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Pursuing steam in 1958 and beyond

June 14, 2020

For the past three weeks, I have been assessing the volume of photographic work by John Rehor and Don Wood in Canada after our most recent adventures with them ended in Speed Graphics and Steam 1958! vol. 2.

Heretofore, with Rehor, Wood and Herb Harwood we've explored almost every accessible branchline on the CNR's London, Stratford and Allandale Divisions; numerous CPR lines in southwestern Ontario; and sampled the eastern edges (the CNR's  Lindsay network of lines and the CPR's Bobcaygeon Subdivision).

Desperate times for steam call for desperate measures, and post-July 1958 our photographers are not giving up on steam in Canada just yet.

In early August 1958, Rehor starts with known territory, sampling nooks and crannies of the Lindsay branchlines again, such as the Mikados doubleheading Kirkfield stone trains.

Rehor returns to Ontario with Don Wood in late August 1958 and moves eastward to the Canadian Pacific's Havelock Subdivision, which includes a lot of action at places such as Sharbot Lake.

The spring of 1959 (May) offers a CNR doubleheaded branchline steam excursion, much that the one we enjoyed in Steam Encounters at Montreal, which John Rehor captures on a solo junket.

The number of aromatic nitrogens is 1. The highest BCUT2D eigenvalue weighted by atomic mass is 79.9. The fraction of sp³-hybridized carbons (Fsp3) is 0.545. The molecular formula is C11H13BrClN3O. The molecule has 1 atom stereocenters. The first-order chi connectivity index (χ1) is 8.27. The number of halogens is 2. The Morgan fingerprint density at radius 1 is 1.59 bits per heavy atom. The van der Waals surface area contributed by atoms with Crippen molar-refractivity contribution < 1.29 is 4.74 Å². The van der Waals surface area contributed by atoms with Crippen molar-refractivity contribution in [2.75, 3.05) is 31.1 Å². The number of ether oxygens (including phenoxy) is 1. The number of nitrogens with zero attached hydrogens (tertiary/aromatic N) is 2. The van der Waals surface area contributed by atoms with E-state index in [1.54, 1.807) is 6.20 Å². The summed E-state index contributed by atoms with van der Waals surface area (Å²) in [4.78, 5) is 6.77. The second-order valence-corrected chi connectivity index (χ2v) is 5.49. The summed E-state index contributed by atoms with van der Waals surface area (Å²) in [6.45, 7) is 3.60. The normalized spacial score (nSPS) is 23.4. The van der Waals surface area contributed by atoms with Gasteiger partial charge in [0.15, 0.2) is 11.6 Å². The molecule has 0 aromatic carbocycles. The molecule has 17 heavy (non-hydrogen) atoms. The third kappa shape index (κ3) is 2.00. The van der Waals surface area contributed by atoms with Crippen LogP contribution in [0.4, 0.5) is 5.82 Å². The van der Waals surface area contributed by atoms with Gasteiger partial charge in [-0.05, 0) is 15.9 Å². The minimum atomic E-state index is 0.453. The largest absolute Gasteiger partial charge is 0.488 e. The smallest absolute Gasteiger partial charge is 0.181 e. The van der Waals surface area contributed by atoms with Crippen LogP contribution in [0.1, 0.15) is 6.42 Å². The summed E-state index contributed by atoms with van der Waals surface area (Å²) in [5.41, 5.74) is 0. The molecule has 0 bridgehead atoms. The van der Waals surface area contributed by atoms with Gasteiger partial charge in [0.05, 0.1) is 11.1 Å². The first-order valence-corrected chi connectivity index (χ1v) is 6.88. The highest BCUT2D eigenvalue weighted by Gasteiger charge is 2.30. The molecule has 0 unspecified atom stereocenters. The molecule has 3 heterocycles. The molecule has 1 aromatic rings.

A month later, in June 1959, John Rehor is back in Ontario. Steam is dead on the CNR in eastern Canada, so he moves even farther afield to experience old-fashioned branchline operations on the CPR's Waltham Subdivision out of Ottawa.

Deep in the realities of dieseldom, it's now or never, Rehor figures. He travels into Quebec, as our host Jim Guerin did in Steam Encounters at Montreal, and samples branchline Canadian Pacific and Quebec Central steam operations in the Eastern Townships.

To cap off John Rehor's and Don Wood's adventures in Canada, for all time, the two famous photographers team up one last time to catch the end of branchline Canadian Pacific steam operations in Ontario and document one of the most famous steam excursions ever in Canada, the CPR's tripleheader to Orangeville on May 1, 1960.

I'll provide more updates as I shake the story into place for our last glorious installment of the Rehor-Wood steam chronicles with their Speed Graphic cameras in Canada. Thanks to Keith Hopkin and my late friend Don Wood for the images.

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